Disk space: Try to fill disk space everywhere there a re disks. Check what happens if there is no more space left and even more data is fed into the system. Is there any kind of reserve like “overflow-buffers”? Are there any alarm signals, graceful degradation? Will there be reasonable warnings? Data loss? This can be tested by “tricks”, by making less
space available and testing with smaller volumes.
File system: Maximal numbers of files for the file system and/or maximum lengths.
Internal memory: Minimum amount of memory available (installed). Open many
programs at the same time, at least on the client platform.
General points to check:
• Check error messages and warnings, if they come at all for volume problems and
if they are helpful and understandable.
• Is data lost?
• Does the system slow down too much?
• Do timeouts happen? IN that case failures may also happen.
• If it looks like it goes fine, are really ALL data processed or stored? Even the end
of files, objects or tables?
• Are data stored wrong?
• Are data lost or written over without warning?
How to find test conditions:
Test conditions are data that could turn into a problem:
Find which input data and output data occur in an application or function.
Find restrictions for number of data, especially maximum and minimum. Include
especially data, which are stored temporarily or are read from temporary store.
For every data element, check if there can occur larger volumes than allowed. Check
what happens if data elements are counted. Can the maxima come out of bounds? What
about sums, if many objects are summed up? Can that cause out of bounds values?
If a data element is stored temporarily, how much space is necessary? If there are many such elements, can the space be too little?
If there is any form of numbering or coding, are there restrictions in it that can preclude growth? For example if there are two character fields, there may not be more codes than 26*26 possibilities.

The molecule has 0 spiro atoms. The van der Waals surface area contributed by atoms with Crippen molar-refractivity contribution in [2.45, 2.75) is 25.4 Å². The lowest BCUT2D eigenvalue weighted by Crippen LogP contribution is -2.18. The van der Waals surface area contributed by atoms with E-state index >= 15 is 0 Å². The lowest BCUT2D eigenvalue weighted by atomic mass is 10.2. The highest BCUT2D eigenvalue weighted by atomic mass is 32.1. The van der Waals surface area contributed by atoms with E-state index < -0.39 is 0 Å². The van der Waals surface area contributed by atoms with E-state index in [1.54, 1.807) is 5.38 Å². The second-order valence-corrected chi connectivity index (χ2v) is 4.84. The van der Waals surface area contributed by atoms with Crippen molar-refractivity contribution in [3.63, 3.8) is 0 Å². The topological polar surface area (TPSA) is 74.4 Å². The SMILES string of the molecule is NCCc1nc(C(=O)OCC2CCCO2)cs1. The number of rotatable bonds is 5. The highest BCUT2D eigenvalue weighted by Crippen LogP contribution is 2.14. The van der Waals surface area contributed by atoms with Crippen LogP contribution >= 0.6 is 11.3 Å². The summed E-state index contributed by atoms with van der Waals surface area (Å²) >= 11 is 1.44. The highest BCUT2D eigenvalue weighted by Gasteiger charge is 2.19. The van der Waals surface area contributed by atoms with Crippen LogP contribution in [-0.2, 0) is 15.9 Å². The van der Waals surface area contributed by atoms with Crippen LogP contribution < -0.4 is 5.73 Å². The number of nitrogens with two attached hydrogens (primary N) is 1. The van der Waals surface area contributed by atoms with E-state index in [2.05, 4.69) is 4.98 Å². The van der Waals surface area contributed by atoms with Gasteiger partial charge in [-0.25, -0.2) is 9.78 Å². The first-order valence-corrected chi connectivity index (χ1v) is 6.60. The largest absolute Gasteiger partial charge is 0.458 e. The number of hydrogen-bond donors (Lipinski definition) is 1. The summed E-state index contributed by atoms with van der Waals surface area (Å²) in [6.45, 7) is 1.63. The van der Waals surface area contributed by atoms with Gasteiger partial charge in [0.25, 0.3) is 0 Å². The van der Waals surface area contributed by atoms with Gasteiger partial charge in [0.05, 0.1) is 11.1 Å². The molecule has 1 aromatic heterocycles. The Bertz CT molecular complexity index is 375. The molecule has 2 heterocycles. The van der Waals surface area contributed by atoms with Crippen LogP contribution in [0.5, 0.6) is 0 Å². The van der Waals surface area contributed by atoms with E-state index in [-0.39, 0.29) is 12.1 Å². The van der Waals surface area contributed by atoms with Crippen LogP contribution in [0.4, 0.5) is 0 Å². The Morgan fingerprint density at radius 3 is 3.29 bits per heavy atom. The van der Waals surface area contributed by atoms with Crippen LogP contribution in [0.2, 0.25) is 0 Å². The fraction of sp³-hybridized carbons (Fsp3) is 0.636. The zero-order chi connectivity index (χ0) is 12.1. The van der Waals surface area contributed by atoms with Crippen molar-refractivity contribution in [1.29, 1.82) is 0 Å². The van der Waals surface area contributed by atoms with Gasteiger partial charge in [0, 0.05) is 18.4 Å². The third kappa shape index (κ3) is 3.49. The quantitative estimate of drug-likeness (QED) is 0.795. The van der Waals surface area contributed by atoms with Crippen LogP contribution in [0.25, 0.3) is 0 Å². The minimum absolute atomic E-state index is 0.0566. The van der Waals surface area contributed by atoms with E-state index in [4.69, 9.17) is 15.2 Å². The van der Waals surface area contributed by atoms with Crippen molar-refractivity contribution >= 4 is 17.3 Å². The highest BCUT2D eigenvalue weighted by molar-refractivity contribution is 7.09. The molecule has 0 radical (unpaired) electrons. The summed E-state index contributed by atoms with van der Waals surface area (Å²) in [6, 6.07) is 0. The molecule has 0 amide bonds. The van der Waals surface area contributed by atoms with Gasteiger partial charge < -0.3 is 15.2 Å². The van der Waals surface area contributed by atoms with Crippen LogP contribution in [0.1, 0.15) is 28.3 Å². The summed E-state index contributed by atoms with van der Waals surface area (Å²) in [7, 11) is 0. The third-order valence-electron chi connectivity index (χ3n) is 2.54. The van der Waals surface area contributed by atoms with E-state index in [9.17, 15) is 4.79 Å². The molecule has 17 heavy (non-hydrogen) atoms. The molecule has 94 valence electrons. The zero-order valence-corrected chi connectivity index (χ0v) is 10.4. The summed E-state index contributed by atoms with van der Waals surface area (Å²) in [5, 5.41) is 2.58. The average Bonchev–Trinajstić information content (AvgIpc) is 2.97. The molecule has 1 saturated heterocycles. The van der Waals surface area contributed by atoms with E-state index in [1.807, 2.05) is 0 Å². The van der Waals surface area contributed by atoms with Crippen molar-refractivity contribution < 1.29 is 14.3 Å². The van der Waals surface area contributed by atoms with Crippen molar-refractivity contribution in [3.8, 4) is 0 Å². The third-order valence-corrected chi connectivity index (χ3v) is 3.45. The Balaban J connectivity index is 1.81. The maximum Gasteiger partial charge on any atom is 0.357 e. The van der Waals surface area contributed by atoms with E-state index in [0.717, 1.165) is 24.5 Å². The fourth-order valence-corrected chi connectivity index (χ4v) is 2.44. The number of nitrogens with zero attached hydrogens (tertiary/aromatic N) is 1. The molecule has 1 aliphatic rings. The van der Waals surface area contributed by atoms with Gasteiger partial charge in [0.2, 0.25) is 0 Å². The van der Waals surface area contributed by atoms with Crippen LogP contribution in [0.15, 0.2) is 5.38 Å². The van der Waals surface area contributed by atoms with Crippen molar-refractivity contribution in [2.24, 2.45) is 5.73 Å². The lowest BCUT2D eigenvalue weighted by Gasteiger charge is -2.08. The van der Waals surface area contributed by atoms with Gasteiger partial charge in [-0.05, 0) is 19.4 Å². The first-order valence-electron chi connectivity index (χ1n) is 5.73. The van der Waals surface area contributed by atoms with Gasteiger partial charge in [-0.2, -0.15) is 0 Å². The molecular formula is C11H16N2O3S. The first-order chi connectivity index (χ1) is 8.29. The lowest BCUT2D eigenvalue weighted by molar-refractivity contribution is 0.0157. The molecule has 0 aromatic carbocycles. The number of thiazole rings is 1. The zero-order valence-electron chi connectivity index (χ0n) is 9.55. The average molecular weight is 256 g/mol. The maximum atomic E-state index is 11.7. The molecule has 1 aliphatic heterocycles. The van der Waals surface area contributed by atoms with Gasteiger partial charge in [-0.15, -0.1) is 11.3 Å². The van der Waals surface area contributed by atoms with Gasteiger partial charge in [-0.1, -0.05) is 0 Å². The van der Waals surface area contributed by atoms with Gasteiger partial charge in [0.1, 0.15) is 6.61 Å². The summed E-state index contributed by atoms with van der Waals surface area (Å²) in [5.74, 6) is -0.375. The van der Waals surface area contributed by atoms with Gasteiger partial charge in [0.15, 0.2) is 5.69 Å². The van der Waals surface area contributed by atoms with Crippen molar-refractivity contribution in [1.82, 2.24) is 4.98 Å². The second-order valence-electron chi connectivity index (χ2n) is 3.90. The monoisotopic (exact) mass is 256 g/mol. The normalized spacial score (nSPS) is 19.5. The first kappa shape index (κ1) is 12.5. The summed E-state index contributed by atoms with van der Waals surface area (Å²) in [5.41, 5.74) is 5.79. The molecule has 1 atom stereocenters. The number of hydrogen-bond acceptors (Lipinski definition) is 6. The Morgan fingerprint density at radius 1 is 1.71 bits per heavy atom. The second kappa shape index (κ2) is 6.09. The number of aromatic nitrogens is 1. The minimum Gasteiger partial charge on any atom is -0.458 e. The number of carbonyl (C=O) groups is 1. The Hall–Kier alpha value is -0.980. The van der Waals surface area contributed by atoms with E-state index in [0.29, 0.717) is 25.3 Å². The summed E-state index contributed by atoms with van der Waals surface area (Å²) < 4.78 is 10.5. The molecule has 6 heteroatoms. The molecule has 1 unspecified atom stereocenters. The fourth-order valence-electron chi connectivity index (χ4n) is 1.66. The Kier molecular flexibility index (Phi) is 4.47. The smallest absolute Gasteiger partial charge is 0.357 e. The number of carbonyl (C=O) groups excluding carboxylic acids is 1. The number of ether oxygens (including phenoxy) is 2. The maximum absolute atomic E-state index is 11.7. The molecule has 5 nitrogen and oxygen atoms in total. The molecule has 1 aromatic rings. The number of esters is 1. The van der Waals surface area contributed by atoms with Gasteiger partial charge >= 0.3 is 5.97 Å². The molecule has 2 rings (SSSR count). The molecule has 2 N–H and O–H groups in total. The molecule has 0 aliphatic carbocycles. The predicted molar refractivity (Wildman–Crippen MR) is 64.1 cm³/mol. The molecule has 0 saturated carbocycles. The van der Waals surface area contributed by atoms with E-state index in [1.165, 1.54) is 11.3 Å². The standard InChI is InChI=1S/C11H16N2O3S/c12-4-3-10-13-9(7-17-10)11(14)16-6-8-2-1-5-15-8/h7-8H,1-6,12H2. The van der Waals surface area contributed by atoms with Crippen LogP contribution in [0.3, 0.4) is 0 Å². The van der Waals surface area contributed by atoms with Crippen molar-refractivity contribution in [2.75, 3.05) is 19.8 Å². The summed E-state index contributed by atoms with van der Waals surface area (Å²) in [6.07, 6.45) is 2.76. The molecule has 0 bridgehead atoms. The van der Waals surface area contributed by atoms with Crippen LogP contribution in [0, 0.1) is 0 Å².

Find boundaries on system wide data, for example maximum disk volume, maximum
number of files for the file system, maximal file lengths, buffer lengths etc. and look if any of them can turn into a problem.
Find restrictions in temporary storage media like maximal length of mail, CD, DVD, tape etc.
Find restrictions in communications, for example timeouts and maximal lengths of
messages, files etc. Check how much data can be transferred before a timeout will come.
Find places where data is stored temporarily. Find the functions storing data there and functions reading and taking away these data. Make test scenarios (soap operas) going thorough both storing and deleting. Try to find out if the place can get full, and overflow problems. This requires long scenarios, maybe even random generated function calls. Check if an audit trail may lead to problems after logging many transactions.
Can volume test be left out?
The preconditions for taking away volume test is that volume questions are checked in earlier test and answered sufficiently well. This means volume is tested or checked in lower level tests or reviews and the results can be checked.
Caution when integrating several independent systems to be executed on the same
platform: It must be guaranteed that every system has enough resources for itself. If one cannot guarantee that the platform delivers the necessary resources, in this case all kinds of memory, then a volume test of all systems together should be executed with maximal data volumes for every system.
If at least one question is answered with NO, volume test is interesting.
• Is volume test executed before, on the whole system and can the result be
• Can we guarantee that the system always has he necessary memory resources?
• Can we guarantee this if several systems share the hardware?
• Is it guaranteed that no larger data volumes than specified will occur?
• Is there a low risk if data volume turn greater than specified anyway but the
system does not work well enough then?
Problems when generating data:
• Fragmentation of memory difficult to generate
• Relational integrity of generated data
• Dynamic generation of keys
• Data should follow the usage profile